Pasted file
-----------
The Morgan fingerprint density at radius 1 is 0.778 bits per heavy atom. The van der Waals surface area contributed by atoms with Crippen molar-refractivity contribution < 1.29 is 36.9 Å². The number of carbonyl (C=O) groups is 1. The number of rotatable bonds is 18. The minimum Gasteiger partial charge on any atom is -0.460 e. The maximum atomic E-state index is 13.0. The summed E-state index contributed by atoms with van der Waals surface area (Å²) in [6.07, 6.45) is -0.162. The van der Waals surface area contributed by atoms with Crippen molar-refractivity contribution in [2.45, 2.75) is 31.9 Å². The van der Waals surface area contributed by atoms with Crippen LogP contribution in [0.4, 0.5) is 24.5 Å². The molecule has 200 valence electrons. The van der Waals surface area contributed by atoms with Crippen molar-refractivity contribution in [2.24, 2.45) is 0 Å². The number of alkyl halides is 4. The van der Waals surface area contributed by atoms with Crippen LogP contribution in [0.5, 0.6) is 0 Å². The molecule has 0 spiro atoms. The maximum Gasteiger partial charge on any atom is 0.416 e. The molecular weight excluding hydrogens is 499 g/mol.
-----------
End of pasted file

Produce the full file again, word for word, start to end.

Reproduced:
The Morgan fingerprint density at radius 1 is 0.778 bits per heavy atom. The van der Waals surface area contributed by atoms with Crippen molar-refractivity contribution < 1.29 is 36.9 Å². The number of carbonyl (C=O) groups is 1. The number of rotatable bonds is 18. The minimum Gasteiger partial charge on any atom is -0.460 e. The maximum atomic E-state index is 13.0. The summed E-state index contributed by atoms with van der Waals surface area (Å²) in [6.07, 6.45) is -0.162. The van der Waals surface area contributed by atoms with Crippen molar-refractivity contribution in [2.45, 2.75) is 31.9 Å². The van der Waals surface area contributed by atoms with Crippen LogP contribution in [0.4, 0.5) is 24.5 Å². The molecule has 200 valence electrons. The van der Waals surface area contributed by atoms with Crippen molar-refractivity contribution in [2.24, 2.45) is 0 Å². The number of alkyl halides is 4. The van der Waals surface area contributed by atoms with Crippen LogP contribution in [0.5, 0.6) is 0 Å². The molecule has 0 spiro atoms. The maximum Gasteiger partial charge on any atom is 0.416 e. The molecular weight excluding hydrogens is 499 g/mol.